Living high in the treetops of Central and South American rain forests, spider monkeys are known for their lanky frames and incredible ability to leap from tree to tree. They’re smaller members of the primate family, usually weighing no more than 13 pounds, but their keen intelligence should not be underestimated. Spider monkeys are nimble and powerful, swinging through the canopy with breathless ease and confidence. As logging and deforestation continue to destroy their natural habitat, the spider monkey population decreases every year. The first step in helping the species is understanding them, and here are five things you might not have known about spider monkeys.
#1 – Their tails are like fifth limbs
Spider monkeys are gifted with prehensile tails, which means they can use their tails to grip things and support their weight. When they’re standing, they often use their tails for extra support by forming a tripod arrangement with their two back legs. Most of the time, however, their tails are used to grab tree limbs. Spider monkeys got their name because when they hang by their tails with their four limbs dangling, they look like giant, furry spiders.
#2 – They don’t have thumbs
Many primates have hands much like a human’s. Chimpanzees, gorillas, orangutans, baboons, and lemurs all have thumbs, but spider monkeys are not included on that list. This may be because they simply don’t need them. Their hands are long and specially curved to hook around tree limbs, and their lack of thumbs doesn’t affect their survival. Their scientific name, Atelese, is Greek for “imperfect” and refers to their missing digits.
#3 – They almost never touch the ground
Spider monkeys are classified as arboreal animals, meaning they live their entire lives in the treetops. Their bodies are specifically built for life above the ground, and they rarely have reason to leave their lofty homes. They sleep on tree branches, forage for food among the leaves, and socialize with other spider monkeys all about 100 feet above the ground.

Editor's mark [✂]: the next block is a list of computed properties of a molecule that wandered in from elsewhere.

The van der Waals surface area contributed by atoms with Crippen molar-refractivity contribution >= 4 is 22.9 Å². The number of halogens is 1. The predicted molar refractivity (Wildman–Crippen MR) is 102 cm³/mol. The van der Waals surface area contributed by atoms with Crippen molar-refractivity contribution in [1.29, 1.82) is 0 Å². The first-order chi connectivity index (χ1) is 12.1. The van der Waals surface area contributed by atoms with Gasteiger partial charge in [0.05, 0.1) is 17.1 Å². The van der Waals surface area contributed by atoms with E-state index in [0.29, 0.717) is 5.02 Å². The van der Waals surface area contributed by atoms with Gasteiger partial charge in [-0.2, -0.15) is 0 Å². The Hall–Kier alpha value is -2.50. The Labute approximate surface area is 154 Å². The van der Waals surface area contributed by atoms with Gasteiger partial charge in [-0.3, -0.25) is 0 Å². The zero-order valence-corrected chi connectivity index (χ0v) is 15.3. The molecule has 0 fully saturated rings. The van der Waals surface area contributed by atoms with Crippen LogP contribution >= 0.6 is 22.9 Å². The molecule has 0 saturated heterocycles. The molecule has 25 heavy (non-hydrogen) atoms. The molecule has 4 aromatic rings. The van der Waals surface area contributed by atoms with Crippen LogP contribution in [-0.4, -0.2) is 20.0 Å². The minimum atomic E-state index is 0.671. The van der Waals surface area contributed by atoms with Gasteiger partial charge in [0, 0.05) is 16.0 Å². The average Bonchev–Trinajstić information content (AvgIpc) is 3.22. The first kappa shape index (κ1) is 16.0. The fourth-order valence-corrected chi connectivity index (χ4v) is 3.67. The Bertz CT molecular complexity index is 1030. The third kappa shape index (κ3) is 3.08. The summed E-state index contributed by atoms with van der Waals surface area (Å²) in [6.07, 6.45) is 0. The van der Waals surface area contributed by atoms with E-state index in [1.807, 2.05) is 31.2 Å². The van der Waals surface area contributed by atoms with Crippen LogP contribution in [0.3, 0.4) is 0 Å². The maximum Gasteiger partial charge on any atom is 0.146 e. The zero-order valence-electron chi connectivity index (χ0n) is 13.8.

#4 – Spider monkeys like to hug
As social animals, spider monkeys live in large groups of about 30 adult females and males. They often come across other groups, called troops, while traveling through the treetops. The typical greeting between spider monkeys from different troops is a hug. Researchers suggest hugging is their way of saying, “We come in peace.” It helps them avoid confrontation and deflect aggression.
#5 – Three species of spider monkeys are endangered
There are seven different species of spider monkey living in the wild. The black-headed spider monkey, wooly spider monkey, and brown spider monkey are listed as endangered due to their constantly decreasing numbers. Their habitat gets smaller every year, and indigenous people hunt them for their meat. There’s also a high demand for spider monkeys in the illegal pet trade. All of these factors put spider monkeys at risk of extinction, but organizations including the World Wildlife Fund are fighting to keep them around.
Feature Image Source: Elelur Animal Club